Byers, J.A., & Poinar, G.O., Jr. 1982. Location of insect
hosts by the nematode, Neoaplectana carpocapsae, in
response to temperature. Behaviour 79:1-10.
The infective stage juveniles of N. carpocapsae, a parasitic nematode
of insects, aggregated at point sources heated to temperatures of only
0.3 degree C or less above ambient in either light or dark
conditions. The nematode also aggregated in response to heat
conducted from a wax moth larva (about 0.3 degree C above ambient)
in the absence of CO2 or chemical gradients. The responses to heat
sources (1 degree above ambient) occurred over a wide range of
ambient temperatures. The apparent response of the nematode to light
is at least in part caused by effects of heat from light absorption
by the agar medium and nematode. The response to temperature appears
to function in host location especially at close range from (within a
few mm) of the insect.
Fig. 1. Nematodes at center of photo are aggregating on the surface of the agar
next to a resistor that is being heated about 1 degree above ambient by 12 V batteries (see below).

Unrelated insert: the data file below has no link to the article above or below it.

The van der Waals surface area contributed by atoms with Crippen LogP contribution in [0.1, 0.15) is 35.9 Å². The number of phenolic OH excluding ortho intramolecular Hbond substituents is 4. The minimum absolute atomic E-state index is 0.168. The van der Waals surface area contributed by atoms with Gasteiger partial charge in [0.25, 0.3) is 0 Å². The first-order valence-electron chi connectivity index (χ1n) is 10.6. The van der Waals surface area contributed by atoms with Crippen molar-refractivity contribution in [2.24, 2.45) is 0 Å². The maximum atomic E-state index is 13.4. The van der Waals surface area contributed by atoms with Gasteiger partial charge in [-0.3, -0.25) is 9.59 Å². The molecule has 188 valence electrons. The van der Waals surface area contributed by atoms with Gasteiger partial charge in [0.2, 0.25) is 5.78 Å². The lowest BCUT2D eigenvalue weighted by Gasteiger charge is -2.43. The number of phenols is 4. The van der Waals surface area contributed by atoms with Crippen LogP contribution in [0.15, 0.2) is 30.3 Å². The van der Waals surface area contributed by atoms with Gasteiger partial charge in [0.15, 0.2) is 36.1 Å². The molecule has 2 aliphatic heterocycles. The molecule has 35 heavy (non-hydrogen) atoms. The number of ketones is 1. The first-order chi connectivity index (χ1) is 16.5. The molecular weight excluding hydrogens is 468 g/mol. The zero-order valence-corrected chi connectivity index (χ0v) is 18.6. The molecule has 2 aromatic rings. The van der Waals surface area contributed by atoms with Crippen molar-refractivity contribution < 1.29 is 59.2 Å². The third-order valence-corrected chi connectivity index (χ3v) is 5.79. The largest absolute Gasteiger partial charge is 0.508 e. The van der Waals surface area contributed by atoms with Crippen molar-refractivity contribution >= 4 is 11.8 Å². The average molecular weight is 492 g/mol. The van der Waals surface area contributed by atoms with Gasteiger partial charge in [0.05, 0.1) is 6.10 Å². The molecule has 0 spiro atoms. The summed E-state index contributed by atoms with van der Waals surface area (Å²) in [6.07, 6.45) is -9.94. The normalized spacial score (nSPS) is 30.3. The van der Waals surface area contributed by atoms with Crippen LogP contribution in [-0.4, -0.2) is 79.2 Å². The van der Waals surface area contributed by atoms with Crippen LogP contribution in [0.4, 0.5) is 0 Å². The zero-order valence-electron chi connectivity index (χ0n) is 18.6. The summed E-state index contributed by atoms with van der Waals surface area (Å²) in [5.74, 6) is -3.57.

Fig. 2. Diagram of test arena showing the three types of experiments. From 1000 to 2000
nematodes were placed in a 0.5 cm diam. area at the center of an 8.5 cm plastic petri dish
filled 1.5 mm deep with ion agar. The IR-LED (1) and 1000-Ohm resistor (3) were placed parallel
to the agar surface on the outside of the wall while the wax moth larva (2) was taped to the
underside of the dish.
Fig. 3. Schematic diagram of electronic thermometer sensitive to 0.01° from 0-20° C and 0.1° above
20° C. Temperature probe IC1 provides a voltage dependant on temperature to difference amplifier IC2.
R1 is adjusted so the voltage is 0 at 0° C. The voltage output of IC3 amplifier is adjusted
via R2 to give 100 mV/°C so that the voltage reading on a 3.5 digit voltmeter (DMM) is
the same as the temperature.